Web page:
24)   Ewan McGregor or Gerard Butler?
With apologies to Ruth at Flix Chatter, Ewan McGregor.
25)   Is there such a thing as a perfect movie?
I don’t know. But there are some that are pretty darn close. Casablanca. Jane Eyre.
 26)   Favorite movie location you’ve most recently had the occasion to actually visit *
Da Stuzzi, the café they dressed for Café Debussy in Inception (2010).
inception location - Café Debussy
Pointe Hardware & Lumber, where they filmed Gran Torino (2008).
“Clint Eastwood’s Favorite Hardware Store”
Metro Airport (DTW), used for Up In The Air (2009).
27)   Second favorite Delmer Daves film
As a director, Destination Tokyo (1943). First is Dark Passage (1947). As a writer, An Affair to Remember (1957). First would be The Petrified Forest (1936). I know, it was an adaptation of a play.
28)   Name the one DVD commentary you wish you could hear that, for whatever reason, doesn’t actually exist *
29)   Gloria Grahame or Marie Windsor? Gloria Grahame.
Gloria Grahame as Violet in IT'S A WONDERFUL LIFE
30)   Name a filmmaker who never really lived up to the potential suggested by their early acclaim or success.
At the risk of incurring some major wrath…Orson Welles.
31)   Is there a movie-based disagreement serious enough that it might cause you to reevaluate the basis of a romantic relationship or a friendship? *
Not based on a certain actor, director or film. Twitter is basically an exercise in “to each his or her own.” However, I can’t be friends or more with anyone who enjoys rape scenes, i.e. clapping, cheering, wolf whistles.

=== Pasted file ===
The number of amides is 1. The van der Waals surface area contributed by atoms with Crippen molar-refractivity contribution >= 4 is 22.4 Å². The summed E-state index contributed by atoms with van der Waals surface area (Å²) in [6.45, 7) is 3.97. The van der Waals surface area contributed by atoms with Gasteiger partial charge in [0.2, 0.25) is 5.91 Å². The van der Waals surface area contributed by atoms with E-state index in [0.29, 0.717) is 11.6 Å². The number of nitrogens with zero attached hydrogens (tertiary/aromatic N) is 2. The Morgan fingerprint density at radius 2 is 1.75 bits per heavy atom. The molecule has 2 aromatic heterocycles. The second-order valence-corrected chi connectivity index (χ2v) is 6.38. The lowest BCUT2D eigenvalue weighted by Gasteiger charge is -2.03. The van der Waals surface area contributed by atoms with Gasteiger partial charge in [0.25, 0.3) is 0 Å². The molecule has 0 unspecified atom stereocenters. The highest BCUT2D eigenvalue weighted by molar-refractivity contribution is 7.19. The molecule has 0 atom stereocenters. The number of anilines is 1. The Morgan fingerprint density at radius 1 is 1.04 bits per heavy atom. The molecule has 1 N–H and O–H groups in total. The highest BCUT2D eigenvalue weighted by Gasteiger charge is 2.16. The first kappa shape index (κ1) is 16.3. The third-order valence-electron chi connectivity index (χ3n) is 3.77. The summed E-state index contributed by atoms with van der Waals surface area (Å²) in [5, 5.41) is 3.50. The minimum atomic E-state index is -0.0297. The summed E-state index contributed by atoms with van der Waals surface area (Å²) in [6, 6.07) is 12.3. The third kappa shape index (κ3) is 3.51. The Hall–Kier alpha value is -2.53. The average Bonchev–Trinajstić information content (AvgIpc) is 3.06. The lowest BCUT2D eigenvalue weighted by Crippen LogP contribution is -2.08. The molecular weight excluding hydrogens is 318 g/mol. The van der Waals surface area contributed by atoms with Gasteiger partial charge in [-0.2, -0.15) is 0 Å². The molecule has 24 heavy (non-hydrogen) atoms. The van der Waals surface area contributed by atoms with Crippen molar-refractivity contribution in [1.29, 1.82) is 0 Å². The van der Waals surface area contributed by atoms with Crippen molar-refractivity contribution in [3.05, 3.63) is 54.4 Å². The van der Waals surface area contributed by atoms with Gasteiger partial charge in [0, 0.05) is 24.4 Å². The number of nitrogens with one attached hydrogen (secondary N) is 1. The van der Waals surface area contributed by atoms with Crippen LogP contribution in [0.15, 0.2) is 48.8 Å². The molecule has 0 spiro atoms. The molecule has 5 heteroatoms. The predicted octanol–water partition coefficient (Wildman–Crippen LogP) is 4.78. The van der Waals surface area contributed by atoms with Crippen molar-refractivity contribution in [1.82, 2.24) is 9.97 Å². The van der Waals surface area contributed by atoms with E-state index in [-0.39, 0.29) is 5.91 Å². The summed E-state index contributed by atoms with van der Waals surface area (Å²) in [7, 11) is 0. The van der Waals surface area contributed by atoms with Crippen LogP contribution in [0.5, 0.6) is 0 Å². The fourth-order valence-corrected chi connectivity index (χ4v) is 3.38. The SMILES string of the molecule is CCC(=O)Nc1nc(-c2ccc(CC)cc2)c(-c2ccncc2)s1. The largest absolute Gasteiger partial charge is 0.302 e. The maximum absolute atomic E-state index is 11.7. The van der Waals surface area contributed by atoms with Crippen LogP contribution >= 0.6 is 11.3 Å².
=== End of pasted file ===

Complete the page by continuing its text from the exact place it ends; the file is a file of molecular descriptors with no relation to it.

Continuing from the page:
* denotes a classic or, if you must, recycled question from quizzes past that Miss Brodie thought might be interesting to revisit.

Film Noir Friday – TOUCH of EVIL

I’ve had a horrendous case of writer’s block this week, trying to come up with something original to say about Orson Welles’ 1958 film noir masterpiece, Touch of Evil. As I noted last August, it’s practically impossible to say anything that hasn’t already been said about Welles and his work. After all, there are countless books and movie blogs rightly singing their praises, and Touch of Evil has long been regarded as a great of the film noir genre. But I’ve got to add my $.02 because Detroit Film Theatre is showing the film on Saturday, January 14 at 4:00 p.m. as part of their DFT 101 series. So I’ll just list why I’m so looking forward to this opportunity to see it as it was meant to be seen: